British Defense Secretary Ben Wallace has offered Veterans free flights to the Falklands after the Standard reported a massive hike in fares to the Islands on the 40th anniversary of the war.
Secretary Wallace stepped in after the newspaper learned of a six-fold rise in the price of a concessionary ticket on the RAF transport flight meant there would be no Veterans on the Falklands to mark the anniversary of the day British troops landed to recapture the Islands from Argentine occupation.
“The Falklands War was a vital moment in our national history,” Ben Wallace said. “It is entirely right that we help our Veterans commemorate it properly. We owe a great debt to those who gave their lives. I hope that the upcoming flight will help pay respect to the fallen”.
Until recently any Veteran with the South Atlantic Medal Association, SAMA, in 1982 could apply for a seat on a transport plane to the Falklands, provided there was one spare, at a cost of £248.
The scheme was suspended during the pandemic. Earlier this year SAMA 82, which books the flight was told that the concessionary flight arrangement was starting again. But instead of charging £248 for a seat, the RAF was charging a minimum fare of £1,540, with some Falkland Islanders being asked to pay £1,800.
“We must look after and acknowledge our veterans – who did extraordinary things against the odds,” Wallace told the Standard.
Wallace had asked earlier in the year about flights for Veterans on the Falklands 40th anniversary, but only found out from Standard that the price restrictions and lack of flights meant that there would be no Veterans flying to the islands in the coming weeks for the anniversary.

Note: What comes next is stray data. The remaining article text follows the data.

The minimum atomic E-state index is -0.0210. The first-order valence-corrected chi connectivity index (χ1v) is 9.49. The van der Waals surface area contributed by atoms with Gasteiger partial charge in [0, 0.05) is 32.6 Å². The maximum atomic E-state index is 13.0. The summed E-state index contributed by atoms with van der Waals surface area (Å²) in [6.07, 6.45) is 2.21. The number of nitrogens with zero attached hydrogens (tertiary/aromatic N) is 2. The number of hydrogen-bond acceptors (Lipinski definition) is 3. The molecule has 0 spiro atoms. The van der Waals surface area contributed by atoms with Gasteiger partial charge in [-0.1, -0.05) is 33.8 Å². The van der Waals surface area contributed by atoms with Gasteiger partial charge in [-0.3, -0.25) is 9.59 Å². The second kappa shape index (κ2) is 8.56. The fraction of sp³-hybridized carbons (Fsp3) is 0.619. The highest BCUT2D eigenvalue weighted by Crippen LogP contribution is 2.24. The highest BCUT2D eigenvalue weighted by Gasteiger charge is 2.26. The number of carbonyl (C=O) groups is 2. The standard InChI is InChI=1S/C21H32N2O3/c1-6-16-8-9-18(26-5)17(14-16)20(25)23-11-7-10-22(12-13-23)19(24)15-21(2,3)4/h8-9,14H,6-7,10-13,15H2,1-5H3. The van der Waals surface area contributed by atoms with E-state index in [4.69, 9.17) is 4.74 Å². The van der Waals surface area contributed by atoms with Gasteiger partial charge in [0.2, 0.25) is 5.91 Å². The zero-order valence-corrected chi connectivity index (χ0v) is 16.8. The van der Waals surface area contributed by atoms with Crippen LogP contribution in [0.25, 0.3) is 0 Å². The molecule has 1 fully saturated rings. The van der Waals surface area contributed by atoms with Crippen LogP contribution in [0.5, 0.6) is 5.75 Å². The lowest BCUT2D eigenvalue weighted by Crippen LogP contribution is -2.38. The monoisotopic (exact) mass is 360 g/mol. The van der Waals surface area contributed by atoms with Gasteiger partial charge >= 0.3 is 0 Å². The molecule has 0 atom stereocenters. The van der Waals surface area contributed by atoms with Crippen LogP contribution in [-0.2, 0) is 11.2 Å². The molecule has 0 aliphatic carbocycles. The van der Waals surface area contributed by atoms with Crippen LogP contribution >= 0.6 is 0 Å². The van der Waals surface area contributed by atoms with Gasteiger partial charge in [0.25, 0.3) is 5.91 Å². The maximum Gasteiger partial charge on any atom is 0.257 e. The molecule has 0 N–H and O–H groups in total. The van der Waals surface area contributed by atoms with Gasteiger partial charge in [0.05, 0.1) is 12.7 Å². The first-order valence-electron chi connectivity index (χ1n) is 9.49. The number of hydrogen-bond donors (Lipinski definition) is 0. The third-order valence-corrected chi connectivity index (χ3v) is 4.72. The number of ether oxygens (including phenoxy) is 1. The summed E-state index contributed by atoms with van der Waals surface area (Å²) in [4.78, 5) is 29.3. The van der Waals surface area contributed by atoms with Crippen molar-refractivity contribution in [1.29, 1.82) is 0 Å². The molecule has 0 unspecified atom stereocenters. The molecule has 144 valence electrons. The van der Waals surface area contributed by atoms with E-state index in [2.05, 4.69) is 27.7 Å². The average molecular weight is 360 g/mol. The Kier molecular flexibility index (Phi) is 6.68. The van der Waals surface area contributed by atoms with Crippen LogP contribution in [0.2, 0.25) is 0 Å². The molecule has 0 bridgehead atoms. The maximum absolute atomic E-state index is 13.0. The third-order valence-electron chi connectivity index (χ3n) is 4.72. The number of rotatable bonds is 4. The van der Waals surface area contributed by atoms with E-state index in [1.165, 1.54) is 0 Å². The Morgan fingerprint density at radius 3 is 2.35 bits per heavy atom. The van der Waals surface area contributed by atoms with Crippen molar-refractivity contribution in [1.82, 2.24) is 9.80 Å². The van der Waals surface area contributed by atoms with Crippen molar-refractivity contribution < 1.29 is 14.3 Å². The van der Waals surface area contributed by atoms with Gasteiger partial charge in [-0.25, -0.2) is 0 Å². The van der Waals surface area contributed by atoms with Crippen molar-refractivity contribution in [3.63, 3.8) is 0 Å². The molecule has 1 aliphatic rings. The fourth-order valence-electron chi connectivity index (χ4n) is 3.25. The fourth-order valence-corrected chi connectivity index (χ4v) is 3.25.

“I am determined to put this right, and will try to get the £250 flights restored this summer,” he said.
Wallace said he recognized that the RAF Voyager transports, based on an Airbus 330, are required for support operations for Ukraine. But he said he was sure an aircraft would be available for a special flight for Veterans and widows. There is to be a ballot for the free seats.
Brigadier Ivar Hellberg, who commanded the Commando Logistics Regiment at Ajax Bay, one of the main landing points for British Paras and Marines, said the hiked-up cost “proved prohibitive”.
“I was going to take a small group of Veterans down this weekend to unveil a plaque to the dead and wounded at Ajax Bay. We have had to put it off, though the Falklands Government offered to pay for the two badly wounded of our party.”
An array of explanations were given by the RAF flight concessionary as to the new fares. One was that the Voyager aircraft may have to make a long diversionary flight, should conditions not allow it to land at the Falklands.
“Ascension Island is still undergoing repair, and we can’t land at Montevideo, so the plane has to divert back to Dakar in Senegal – it has to carry extra fuel and we have to pay for it,” one desk officer explained.
“This is a pretty strange excuse,” a volunteer at SAMA said. “I doubt if what we could or could not pay would make much of a dent in the RAF budget.”
The veterans association said it has a two and a half year backlog of Veterans wanting to return to their former battleground. SAMA reckons it will take five years to clear, by which time most Veterans will be in their seventies and many in their eighties.
Secretary Wallace anticipated that seats will be balloted and Veterans are invited to register in the webside, He added, “we are currently witnessing another country standing up to an aggressive, illegal invasion, and we should remember that 40 years ago we too did the right thing to protect the sovereignty of the Falkland Islands.”
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